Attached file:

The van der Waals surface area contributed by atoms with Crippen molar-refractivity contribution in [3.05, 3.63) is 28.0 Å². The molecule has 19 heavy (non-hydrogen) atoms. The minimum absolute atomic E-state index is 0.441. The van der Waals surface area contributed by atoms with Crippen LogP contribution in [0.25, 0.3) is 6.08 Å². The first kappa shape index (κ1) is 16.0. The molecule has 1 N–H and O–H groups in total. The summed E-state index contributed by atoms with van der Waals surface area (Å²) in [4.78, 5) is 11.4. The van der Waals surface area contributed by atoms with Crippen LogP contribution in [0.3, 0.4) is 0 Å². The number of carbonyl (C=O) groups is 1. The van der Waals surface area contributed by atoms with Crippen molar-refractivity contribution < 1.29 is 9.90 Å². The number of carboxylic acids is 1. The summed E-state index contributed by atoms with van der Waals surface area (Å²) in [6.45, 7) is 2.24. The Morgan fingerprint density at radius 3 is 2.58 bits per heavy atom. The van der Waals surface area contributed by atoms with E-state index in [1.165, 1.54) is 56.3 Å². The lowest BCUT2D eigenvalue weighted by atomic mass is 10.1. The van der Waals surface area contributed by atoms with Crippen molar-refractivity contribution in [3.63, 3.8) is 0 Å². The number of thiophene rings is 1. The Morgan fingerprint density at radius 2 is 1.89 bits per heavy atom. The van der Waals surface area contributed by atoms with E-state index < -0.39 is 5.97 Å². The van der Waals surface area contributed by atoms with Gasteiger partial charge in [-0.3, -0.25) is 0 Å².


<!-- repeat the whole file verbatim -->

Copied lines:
The van der Waals surface area contributed by atoms with Crippen molar-refractivity contribution in [3.05, 3.63) is 28.0 Å². The molecule has 19 heavy (non-hydrogen) atoms. The minimum absolute atomic E-state index is 0.441. The van der Waals surface area contributed by atoms with Crippen LogP contribution in [0.25, 0.3) is 6.08 Å². The first kappa shape index (κ1) is 16.0. The molecule has 1 N–H and O–H groups in total. The summed E-state index contributed by atoms with van der Waals surface area (Å²) in [4.78, 5) is 11.4. The van der Waals surface area contributed by atoms with Crippen LogP contribution in [0.3, 0.4) is 0 Å². The number of carbonyl (C=O) groups is 1. The van der Waals surface area contributed by atoms with Crippen molar-refractivity contribution < 1.29 is 9.90 Å². The number of carboxylic acids is 1. The summed E-state index contributed by atoms with van der Waals surface area (Å²) in [6.45, 7) is 2.24. The Morgan fingerprint density at radius 3 is 2.58 bits per heavy atom. The van der Waals surface area contributed by atoms with E-state index in [1.165, 1.54) is 56.3 Å². The lowest BCUT2D eigenvalue weighted by atomic mass is 10.1. The van der Waals surface area contributed by atoms with Crippen molar-refractivity contribution in [3.63, 3.8) is 0 Å². The number of thiophene rings is 1. The Morgan fingerprint density at radius 2 is 1.89 bits per heavy atom. The van der Waals surface area contributed by atoms with E-state index < -0.39 is 5.97 Å². The van der Waals surface area contributed by atoms with Gasteiger partial charge in [-0.3, -0.25) is 0 Å².